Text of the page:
4. I wanted roughly the same build envelope as I had on my Prusa. 

Keeping these ideas in mind, I started off by mimicking Dkennel's basic design.  I then added the smooth bars to the exterior of the 2060 extrusions.  All axes slide on 8mm smooth rods with lm8uu linear bearings.  In doing so, I had to then redesign the basic structural components on the printer. 

You'll notice the smooth rods sticking out on all the axes.  This was done purposely so I didn't have to cut the rods to length.  Mainly I was afraid this design wouldn't work properly and I didn't want to cut my prusa smooth rods and then not have a single working printer.  In the final designs, I will enclose all rod brackets and cut the smooth rods to length.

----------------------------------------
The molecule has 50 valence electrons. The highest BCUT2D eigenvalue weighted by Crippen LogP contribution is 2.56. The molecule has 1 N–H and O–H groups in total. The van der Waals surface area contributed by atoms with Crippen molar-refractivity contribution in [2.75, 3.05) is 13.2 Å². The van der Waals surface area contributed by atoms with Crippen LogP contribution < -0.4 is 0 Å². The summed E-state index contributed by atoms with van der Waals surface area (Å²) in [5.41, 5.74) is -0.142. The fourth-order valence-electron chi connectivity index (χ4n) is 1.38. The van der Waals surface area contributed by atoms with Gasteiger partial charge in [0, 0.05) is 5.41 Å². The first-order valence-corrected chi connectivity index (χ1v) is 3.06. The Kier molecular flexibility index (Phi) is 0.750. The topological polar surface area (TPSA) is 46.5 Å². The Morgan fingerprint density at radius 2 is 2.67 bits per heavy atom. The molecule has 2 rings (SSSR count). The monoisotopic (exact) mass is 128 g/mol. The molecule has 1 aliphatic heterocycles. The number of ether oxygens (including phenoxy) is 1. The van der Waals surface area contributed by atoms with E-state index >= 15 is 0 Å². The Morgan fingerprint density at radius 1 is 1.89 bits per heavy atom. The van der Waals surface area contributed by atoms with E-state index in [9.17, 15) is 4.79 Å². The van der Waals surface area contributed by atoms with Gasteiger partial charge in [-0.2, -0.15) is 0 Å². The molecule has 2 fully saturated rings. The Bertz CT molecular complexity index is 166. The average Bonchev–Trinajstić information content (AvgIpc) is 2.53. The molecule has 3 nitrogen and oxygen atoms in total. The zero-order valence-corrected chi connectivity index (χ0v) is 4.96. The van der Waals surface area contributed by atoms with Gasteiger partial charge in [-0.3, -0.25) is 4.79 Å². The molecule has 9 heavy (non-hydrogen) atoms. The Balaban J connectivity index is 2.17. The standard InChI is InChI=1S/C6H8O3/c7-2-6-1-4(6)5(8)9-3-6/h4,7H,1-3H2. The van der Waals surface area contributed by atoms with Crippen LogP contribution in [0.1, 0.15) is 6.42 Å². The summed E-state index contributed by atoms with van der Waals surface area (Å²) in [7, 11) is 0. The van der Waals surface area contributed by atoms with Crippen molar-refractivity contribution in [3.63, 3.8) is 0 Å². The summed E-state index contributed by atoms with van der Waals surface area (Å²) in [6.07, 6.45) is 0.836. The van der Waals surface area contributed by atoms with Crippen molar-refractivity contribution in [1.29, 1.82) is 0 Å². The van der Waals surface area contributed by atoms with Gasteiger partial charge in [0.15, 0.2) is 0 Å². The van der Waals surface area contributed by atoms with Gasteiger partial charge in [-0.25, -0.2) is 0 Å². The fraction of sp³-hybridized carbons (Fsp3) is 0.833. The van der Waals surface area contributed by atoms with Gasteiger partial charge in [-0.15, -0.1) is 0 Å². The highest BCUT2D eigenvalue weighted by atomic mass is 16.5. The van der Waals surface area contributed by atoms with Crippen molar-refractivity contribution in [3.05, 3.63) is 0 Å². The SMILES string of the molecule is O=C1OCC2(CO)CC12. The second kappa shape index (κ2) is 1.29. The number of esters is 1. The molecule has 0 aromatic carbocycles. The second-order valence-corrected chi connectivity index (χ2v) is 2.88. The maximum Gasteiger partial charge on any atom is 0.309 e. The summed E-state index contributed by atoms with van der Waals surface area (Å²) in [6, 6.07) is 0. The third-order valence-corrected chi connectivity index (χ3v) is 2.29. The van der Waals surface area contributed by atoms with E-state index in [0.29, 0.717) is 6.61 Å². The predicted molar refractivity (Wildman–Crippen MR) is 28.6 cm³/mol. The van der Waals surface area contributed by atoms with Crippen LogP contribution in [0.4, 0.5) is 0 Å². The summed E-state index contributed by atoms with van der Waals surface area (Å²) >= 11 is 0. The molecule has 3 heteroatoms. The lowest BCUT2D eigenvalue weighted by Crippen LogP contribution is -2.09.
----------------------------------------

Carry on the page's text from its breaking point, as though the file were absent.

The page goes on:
The smooth bar "brackets" fit within the interior of the Al extrusion.  This is a pretty snug fit and friction is the only thing holding the majority of the printed parts in place.  The X axis connects to the Y axis with lm8uu bearing fittings reminiscent of the Zip-Tie bearing holders used on the Y axis of a Prusa.  Connected to the X to Y bearing holders are the 2020 Al extrusions that make up the X axis.  .
I'm using a NEMA 14 on the X axis.  This is the only real deviation in electronics from the Prusa.  I had this laying around and its lighter than a '17.  I would highly highly recommend using a '14 instead of a '17 simply because of the added mass a '17 would give to the X axis assembly.  (As a matter of fact, my '14 is a little bigger than I really need, Dkennel lists a better motor for use with the Pocket Printer).